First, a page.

The Castro prides itself on being open and hospitable to all, but one look around the neighborhood's nightlife scene makes it clear that the vast majority of bars and events, while welcoming to people of all genders and sexual orientations, primarily cater to gay men.
A year after the closure of the Lexington Club, San Francisco's last remaining lesbian bar, Hoodline met up with a few women to talk about their impressions of today’s Castro. We wanted to know whether the world's first distinct gayborhood still feels hospitable to lesbians—and what might have led to the lack of spaces for them.
Gathering spaces for gay women in San Francisco used to be more prevalent, but they were never numerous, says award-winning playwright Mercilee Jenkins, a longtime Castro resident. “There used to be a few places, such as The Café [which still has a designated girls night, 'Lips,' held on the first Saturday of the month] and Francine’s, but there’s no specific place that’s just for women," she said. "All we really ever had was Amelia’s and the Lexington Club, which were near the Castro, but now they are closed."
One issue is that the Castro has never been a neighborhood where many lesbians resided, says Jenkins’ partner of 12 years, author and organizer Sushawn Robb. “The Castro used to be a community of both lesbians and gays meeting together, but even in the '80s and '90s, I knew few lesbians who actually lived in the Castro. They tend to land more in the Mission, Bernal Heights, or the East Bay."
Jenkins says a few nightlife options still remain, but none of them are exclusively gay spaces. "There’s Wild Side West in Bernal Heights, which is more of a neighborhood bar that’s gay-friendly. El Rio is the same type of thing—it’s gay-friendly but it’s not gay, and it’s not in the Castro," she said.
"The Castro has not been great for lesbians in a long time, especially since they closed the Patio. That used to be such a landmark place. Everyone used to go there. It was a community resource.”
Nonetheless, Jenkins admits that the Castro "was always predominantly gay men—and I think that economics plays a big factor in that."
Andrea Aiello, executive director of the Castro CBD, agrees with Jenkins, noting that the gender pay gap likely plays a role. "San Francisco is so expensive, and women earn less than men. Maybe it’s due to the fact that [lesbians] just don’t have an expendable income, so they're not spending their money in bars."
The influx of wealth to the Mission hasn't helped, either, as many of that neighborhood's gay spaces, from the Lexington Club to Latino-oriented gay bar Esta Noche, have disappeared.
"Women used to go out in the Mission, but those places seem to now be gone," Aiello said. "At least I don't think they're there anymore, not like they used to be."
The Lexington Club's space is now a high-end cocktail bar called Wildhawk, which caters to a mixed crowd. However, an anonymous source told Hoodline that a month ago, a bunch of lesbians banded together, walked in and reclaimed their old space. Whether that takeover has stuck, we don't know.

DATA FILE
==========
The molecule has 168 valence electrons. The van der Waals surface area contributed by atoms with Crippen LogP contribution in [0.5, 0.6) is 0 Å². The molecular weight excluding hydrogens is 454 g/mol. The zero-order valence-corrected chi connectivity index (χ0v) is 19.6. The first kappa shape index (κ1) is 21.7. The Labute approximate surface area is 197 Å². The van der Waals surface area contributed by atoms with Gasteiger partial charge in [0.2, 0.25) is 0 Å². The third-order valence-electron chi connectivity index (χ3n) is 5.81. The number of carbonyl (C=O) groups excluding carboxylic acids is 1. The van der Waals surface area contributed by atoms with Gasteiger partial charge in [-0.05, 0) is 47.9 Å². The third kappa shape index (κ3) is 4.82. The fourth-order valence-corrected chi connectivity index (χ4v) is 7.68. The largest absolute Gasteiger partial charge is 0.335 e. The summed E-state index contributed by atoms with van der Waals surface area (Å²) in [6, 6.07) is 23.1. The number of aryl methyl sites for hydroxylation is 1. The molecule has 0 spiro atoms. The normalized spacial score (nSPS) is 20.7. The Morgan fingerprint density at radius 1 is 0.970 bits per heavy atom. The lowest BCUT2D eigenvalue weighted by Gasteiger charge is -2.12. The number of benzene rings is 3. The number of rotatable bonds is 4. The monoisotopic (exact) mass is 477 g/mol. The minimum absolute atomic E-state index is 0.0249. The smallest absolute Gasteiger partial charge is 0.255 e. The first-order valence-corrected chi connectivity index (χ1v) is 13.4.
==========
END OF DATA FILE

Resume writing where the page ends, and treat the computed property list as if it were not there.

Tara Toni (short for Sorgentoni), who led last year’s Gay Pride with Dykes on Bikes, agrees with Jenkins, Robb, and Aiello that there’s no longer a set lesbian bar in the Castro—or anywhere else in the city.
“There are now only lesbian nights at gay guys’ clubs,” she said. "But the Castro has always been male-dominant. They don’t discriminate against women; it just happens to be filled by men."
Toni, who works in the restaurant and bar industry, met her fiancee, Jennifer Berg, while working at FiDi bar Elephant & Castle, which is now closed. Just days after the Supreme Court ruled to legalize same-sex marriage, Toni got engaged at the 2015 Pride parade’s kickoff, jumping off her best friend’s revving motorcycle and asking Berg to marry her.
Now that she's found her fiancee, Toni says she doesn’t go out to bars that much, noting that's “a lesbian’s MO." But she says it can be hard for lesbians who aren't already coupled up to meet other women while out and about.
"For women, if they want to meet someone [in the Castro], their chances are slim to none. For example, if you go to Badlands on a crowded night, there may be only five women there and not all of them are gay. So it's a very small pool," Toni explained. "El Rio holds an event called 'Mango' on occasion, and that's where the younger lesbians go. But, basically, if you are a lesbian looking for love in the city, you are not going to meet anyone in a bar, unless you go to a lesbian-specific event.”
Here are a few regular lesbian events worth checking out:
13 Licks: A weekly event, held on Tuesdays at the Castro's QBar.
Lips: A dance party for women and their friends at the Castro's The Cafe, held the first Saturday of every month.
Mango: An event for lesbians at El Rio in the Outer Mission/Bernal Heights, held the fourth Saturday of every month and on New Year's Eve.
What do you think of the lesbian scene in the Castro? Does it still exist or was it ever really there at all? Let us know in the comments.